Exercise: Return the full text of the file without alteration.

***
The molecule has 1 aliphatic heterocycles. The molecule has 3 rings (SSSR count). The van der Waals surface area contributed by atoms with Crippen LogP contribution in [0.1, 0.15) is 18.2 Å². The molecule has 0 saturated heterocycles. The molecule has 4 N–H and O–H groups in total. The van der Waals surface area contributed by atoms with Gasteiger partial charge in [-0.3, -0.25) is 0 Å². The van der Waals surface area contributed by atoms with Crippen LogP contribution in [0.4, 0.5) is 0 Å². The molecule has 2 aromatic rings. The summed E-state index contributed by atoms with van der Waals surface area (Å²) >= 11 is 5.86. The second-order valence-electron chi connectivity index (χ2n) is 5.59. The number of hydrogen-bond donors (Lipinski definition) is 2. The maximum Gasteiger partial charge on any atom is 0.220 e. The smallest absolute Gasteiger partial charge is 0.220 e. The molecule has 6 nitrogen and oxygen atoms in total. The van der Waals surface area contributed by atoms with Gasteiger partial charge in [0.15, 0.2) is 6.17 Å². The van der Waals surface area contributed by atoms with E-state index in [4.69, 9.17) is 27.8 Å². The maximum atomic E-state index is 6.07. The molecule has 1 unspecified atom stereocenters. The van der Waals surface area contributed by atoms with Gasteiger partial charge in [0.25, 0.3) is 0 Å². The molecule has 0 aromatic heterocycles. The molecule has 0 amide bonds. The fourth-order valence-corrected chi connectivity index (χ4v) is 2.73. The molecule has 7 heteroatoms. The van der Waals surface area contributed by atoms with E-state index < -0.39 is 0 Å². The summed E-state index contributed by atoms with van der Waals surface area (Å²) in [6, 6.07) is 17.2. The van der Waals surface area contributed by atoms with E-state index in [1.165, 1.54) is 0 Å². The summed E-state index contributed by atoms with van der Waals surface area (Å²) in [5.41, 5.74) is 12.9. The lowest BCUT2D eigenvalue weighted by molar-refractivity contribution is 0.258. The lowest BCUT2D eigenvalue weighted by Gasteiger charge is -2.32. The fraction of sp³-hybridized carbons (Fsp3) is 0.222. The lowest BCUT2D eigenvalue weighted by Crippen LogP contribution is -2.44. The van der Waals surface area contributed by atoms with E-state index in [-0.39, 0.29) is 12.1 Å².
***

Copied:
The molecule has 1 aliphatic heterocycles. The molecule has 3 rings (SSSR count). The van der Waals surface area contributed by atoms with Crippen LogP contribution in [0.1, 0.15) is 18.2 Å². The molecule has 0 saturated heterocycles. The molecule has 4 N–H and O–H groups in total. The van der Waals surface area contributed by atoms with Gasteiger partial charge in [-0.3, -0.25) is 0 Å². The van der Waals surface area contributed by atoms with Crippen LogP contribution in [0.4, 0.5) is 0 Å². The molecule has 2 aromatic rings. The summed E-state index contributed by atoms with van der Waals surface area (Å²) >= 11 is 5.86. The second-order valence-electron chi connectivity index (χ2n) is 5.59. The number of hydrogen-bond donors (Lipinski definition) is 2. The maximum Gasteiger partial charge on any atom is 0.220 e. The smallest absolute Gasteiger partial charge is 0.220 e. The molecule has 6 nitrogen and oxygen atoms in total. The van der Waals surface area contributed by atoms with Gasteiger partial charge in [0.15, 0.2) is 6.17 Å². The van der Waals surface area contributed by atoms with E-state index in [4.69, 9.17) is 27.8 Å². The maximum atomic E-state index is 6.07. The molecule has 1 unspecified atom stereocenters. The van der Waals surface area contributed by atoms with Gasteiger partial charge in [0.25, 0.3) is 0 Å². The molecule has 0 aromatic heterocycles. The molecule has 0 amide bonds. The fourth-order valence-corrected chi connectivity index (χ4v) is 2.73. The molecule has 7 heteroatoms. The van der Waals surface area contributed by atoms with E-state index < -0.39 is 0 Å². The summed E-state index contributed by atoms with van der Waals surface area (Å²) in [6, 6.07) is 17.2. The van der Waals surface area contributed by atoms with E-state index in [1.165, 1.54) is 0 Å². The summed E-state index contributed by atoms with van der Waals surface area (Å²) in [5.41, 5.74) is 12.9. The lowest BCUT2D eigenvalue weighted by molar-refractivity contribution is 0.258. The lowest BCUT2D eigenvalue weighted by Gasteiger charge is -2.32. The fraction of sp³-hybridized carbons (Fsp3) is 0.222. The lowest BCUT2D eigenvalue weighted by Crippen LogP contribution is -2.44. The van der Waals surface area contributed by atoms with E-state index in [-0.39, 0.29) is 12.1 Å².